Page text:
RZ358 is a human monoclonal antibody that binds to a unique allosteric site on insulin receptors in the liver, fat, and muscle. The antibody counteracts the effects of elevated insulin in the body by modifying insulin’s binding, signaling, and activity to maintain glucose levels in a normal range. Rezolute believes that RZ358 is ideally suited as a potential therapy for congenital hyperinsulinism (HI) and other conditions characterized by excessive insulin levels. As RZ358 acts downstream from the beta cells, it has the potential to be universally effective at treating congenital HI, regardless of the causative genetic defect. RZ358 received Orphan Drug designation in the United States and European Union as well as Pediatric Rare Disease Designation in the United States.

The RIZE study enrolled a diverse group of congenital HI patients with an average age of 6.5 years, including 16 patients between the ages of 2 and 6 years old, and with substantial continued hypoglycemia despite being on currently available therapies. During a robust screening and baseline run-in period on stable standard of care, the average RIZE study patient was hypoglycemic for 23 percent of their overall monitored time on a CGM, corroborated by having an average of 16 hypoglycemia events per week by point-of-care blood glucometer. There was also a significant amount of severe hypoglycemia at baseline (defined by glucose values below 50 mg/dL). RZ358 was administered via a thirty-minute intravenous infusion every other week for an 8-week treatment period in four sequential cohorts ranging from 3 to 9 mg/kg.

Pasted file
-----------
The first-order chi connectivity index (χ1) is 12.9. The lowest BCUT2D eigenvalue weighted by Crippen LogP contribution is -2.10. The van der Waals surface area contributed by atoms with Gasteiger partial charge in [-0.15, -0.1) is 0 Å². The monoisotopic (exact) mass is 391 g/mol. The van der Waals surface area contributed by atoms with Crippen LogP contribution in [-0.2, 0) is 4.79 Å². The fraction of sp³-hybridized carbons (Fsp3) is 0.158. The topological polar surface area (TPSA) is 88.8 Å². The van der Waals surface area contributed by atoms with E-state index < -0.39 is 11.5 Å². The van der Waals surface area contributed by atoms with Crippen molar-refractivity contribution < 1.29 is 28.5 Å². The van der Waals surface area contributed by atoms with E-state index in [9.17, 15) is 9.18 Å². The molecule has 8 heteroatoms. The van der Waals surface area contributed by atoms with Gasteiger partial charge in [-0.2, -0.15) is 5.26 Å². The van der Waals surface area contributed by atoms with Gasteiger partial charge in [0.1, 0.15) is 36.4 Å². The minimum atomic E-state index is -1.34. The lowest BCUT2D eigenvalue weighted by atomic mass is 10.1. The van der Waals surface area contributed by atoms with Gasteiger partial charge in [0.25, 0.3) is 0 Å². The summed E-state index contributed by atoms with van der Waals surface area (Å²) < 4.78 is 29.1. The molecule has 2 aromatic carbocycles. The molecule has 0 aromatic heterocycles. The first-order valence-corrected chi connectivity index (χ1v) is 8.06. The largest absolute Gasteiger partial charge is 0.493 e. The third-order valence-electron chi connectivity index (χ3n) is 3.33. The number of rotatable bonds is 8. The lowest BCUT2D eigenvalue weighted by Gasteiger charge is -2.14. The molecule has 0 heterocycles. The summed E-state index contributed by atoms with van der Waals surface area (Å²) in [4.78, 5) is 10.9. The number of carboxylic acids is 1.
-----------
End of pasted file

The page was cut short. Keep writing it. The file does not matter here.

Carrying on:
RZ358 led to a better than 50 percent reduction from baseline in overall (<70 mg/dL) and severe (<50 mg/dL) hypoglycemia events (by BGM) and time in hypoglycemia (by CGM) in the pooled group of patients across all doses. A larger magnitude of improvement of about 75 percent was seen at the anticipated therapeutic doses of 6 mg/kg and 9 mg/kg.

The blood concentrations of RZ358 were highly predictable and dose-proportional, with no apparent impact from factors relevant to this patient population, such as age distribution, food aversions, or gastrointestinal absorption and tolerability. A clear dose and exposure response was observed with RZ358.